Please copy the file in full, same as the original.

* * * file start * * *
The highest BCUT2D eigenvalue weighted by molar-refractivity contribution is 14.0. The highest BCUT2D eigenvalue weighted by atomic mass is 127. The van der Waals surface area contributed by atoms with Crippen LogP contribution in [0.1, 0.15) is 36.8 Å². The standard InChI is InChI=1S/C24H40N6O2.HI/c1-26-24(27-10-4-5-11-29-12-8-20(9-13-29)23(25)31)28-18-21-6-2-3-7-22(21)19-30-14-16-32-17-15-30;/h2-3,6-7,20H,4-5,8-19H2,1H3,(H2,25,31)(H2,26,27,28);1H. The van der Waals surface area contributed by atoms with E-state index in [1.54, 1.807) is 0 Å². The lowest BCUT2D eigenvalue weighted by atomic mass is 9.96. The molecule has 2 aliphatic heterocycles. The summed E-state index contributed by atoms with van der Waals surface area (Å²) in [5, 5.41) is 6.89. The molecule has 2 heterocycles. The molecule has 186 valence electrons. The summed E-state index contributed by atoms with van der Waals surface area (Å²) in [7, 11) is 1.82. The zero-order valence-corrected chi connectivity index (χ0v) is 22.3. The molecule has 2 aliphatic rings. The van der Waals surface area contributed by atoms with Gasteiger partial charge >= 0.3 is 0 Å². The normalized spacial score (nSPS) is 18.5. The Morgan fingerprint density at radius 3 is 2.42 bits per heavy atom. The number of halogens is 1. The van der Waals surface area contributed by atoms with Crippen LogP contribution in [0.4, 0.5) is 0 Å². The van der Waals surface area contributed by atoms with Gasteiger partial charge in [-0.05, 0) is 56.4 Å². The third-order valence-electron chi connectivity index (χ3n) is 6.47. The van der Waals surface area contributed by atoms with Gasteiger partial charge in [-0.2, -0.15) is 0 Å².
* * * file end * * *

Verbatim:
The highest BCUT2D eigenvalue weighted by molar-refractivity contribution is 14.0. The highest BCUT2D eigenvalue weighted by atomic mass is 127. The van der Waals surface area contributed by atoms with Crippen LogP contribution in [0.1, 0.15) is 36.8 Å². The standard InChI is InChI=1S/C24H40N6O2.HI/c1-26-24(27-10-4-5-11-29-12-8-20(9-13-29)23(25)31)28-18-21-6-2-3-7-22(21)19-30-14-16-32-17-15-30;/h2-3,6-7,20H,4-5,8-19H2,1H3,(H2,25,31)(H2,26,27,28);1H. The van der Waals surface area contributed by atoms with E-state index in [1.54, 1.807) is 0 Å². The lowest BCUT2D eigenvalue weighted by atomic mass is 9.96. The molecule has 2 aliphatic heterocycles. The summed E-state index contributed by atoms with van der Waals surface area (Å²) in [5, 5.41) is 6.89. The molecule has 2 heterocycles. The molecule has 186 valence electrons. The summed E-state index contributed by atoms with van der Waals surface area (Å²) in [7, 11) is 1.82. The zero-order valence-corrected chi connectivity index (χ0v) is 22.3. The molecule has 2 aliphatic rings. The van der Waals surface area contributed by atoms with Gasteiger partial charge >= 0.3 is 0 Å². The normalized spacial score (nSPS) is 18.5. The Morgan fingerprint density at radius 3 is 2.42 bits per heavy atom. The number of halogens is 1. The van der Waals surface area contributed by atoms with Crippen LogP contribution in [0.4, 0.5) is 0 Å². The van der Waals surface area contributed by atoms with Gasteiger partial charge in [-0.05, 0) is 56.4 Å². The third-order valence-electron chi connectivity index (χ3n) is 6.47. The van der Waals surface area contributed by atoms with Gasteiger partial charge in [-0.2, -0.15) is 0 Å².